The third Newtons law and law of momentum conservation.
- --- In firstname.lastname@example.org, "abelov0927" <abelov0927@...> wrote:
> The third Newton's law and law of momentum conservation.
> The third Newton's law declares what each reaction of forces should
> be symmetrical.
> [-\vec F=\vec F]
> where: F - reaction forces of objects
> The consequence of this is law of momentum conservation.
> [-\int \vec Fdt=\int \vec Fdt\\-m \int d \vec v=m \int d \vec v]
> [-m\vec v=m \vec v]
> [-\vec P=\vec P]
> where: F - reaction forces of objects, m - mass of objects, v -
> velocity of objects, dt - time trame of action, P - momentums of
> This consequence should be used for case where objects induce same
> identical motions and this does not cover the case where objects induce
> different type of motions. In experiment 2 thin cylinders induce
> different type of motions and this simple consequence should not cover
> this objects repulcing action. Therefore, for correct explanation of
> experiment 2 needs to use prime third Newton's law and identify all
> reaction forces by this law. The consequence law of momentum
> conservation where objects have symmetrical behavior should not be used
> for this objects repulsing case.
> Another interesting point is a symmetrical angular momentum. During
> repulsing action just one object has an angular momentum. Base on law of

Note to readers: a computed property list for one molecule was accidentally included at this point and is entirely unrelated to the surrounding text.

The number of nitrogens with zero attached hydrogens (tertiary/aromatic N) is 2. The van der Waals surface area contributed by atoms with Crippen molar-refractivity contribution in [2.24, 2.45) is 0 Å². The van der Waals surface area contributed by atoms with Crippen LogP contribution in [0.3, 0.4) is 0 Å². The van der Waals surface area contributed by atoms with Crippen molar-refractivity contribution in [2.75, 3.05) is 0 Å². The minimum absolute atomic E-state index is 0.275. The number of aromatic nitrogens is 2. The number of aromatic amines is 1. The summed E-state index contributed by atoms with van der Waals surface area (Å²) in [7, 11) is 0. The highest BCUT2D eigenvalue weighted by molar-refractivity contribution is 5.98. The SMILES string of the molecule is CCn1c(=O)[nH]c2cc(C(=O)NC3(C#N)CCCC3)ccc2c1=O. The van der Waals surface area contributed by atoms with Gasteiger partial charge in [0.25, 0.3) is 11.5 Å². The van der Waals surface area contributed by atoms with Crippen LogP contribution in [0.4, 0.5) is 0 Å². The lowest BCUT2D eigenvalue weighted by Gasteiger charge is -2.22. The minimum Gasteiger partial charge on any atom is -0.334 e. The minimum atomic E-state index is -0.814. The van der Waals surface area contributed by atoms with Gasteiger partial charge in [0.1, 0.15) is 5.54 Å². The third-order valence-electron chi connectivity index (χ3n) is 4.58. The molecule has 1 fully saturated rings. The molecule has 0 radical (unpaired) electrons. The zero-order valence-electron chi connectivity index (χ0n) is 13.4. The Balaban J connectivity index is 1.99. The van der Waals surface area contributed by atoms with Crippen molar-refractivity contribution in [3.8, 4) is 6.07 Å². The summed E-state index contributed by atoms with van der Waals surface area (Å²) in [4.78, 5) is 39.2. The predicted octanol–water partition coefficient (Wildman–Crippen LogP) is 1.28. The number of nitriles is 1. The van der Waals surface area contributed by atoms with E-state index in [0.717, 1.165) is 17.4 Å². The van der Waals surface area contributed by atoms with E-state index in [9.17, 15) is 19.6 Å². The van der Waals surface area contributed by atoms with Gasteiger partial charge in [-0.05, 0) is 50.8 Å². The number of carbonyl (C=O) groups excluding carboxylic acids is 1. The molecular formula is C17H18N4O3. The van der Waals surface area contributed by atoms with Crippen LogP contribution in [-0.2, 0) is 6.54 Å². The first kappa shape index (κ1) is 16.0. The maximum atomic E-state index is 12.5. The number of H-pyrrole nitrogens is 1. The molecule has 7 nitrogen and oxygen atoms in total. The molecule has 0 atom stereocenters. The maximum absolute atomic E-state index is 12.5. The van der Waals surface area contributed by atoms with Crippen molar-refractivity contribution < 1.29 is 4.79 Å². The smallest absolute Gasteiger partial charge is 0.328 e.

> momentum conservation the isolated system should have the symmetrical
> angular momentum. However no any other physical objects have it. Base on
> modern classical mechanic, this symmetrical angular momentum is exist
> potentially if calculated distance between center mass of isolated
> system and center of mass of objects. But here both objects induce
> together this symmetrical angular momentum from theirs translational
> momentums cancel and their linear kinetic energies conversion to
> rotational kinetic energy. But where is another energy which came form
> symmetrical repulsing action for angular momentums when symmetrical
> forces repulse objects?
> <http://knol.google.com/k/-/-/1xmqm1l0s4ys/h6o9ht/symrep3.jpg> Or, if
> repulse two objects symmetrically away from theirs center of mass then
> both objects will have same linear momentums and same angular momentums.
> However, another unpaired potential asymmetrical angular momentum is
> exist between center of mass of isolated system and objects center of
> mass during their linear momentum cancel. This could be explained by
> same sentence. The consequence law of momentum conservation where
> objects have symmetrical behavior should not be used for this objects
> repulsing case.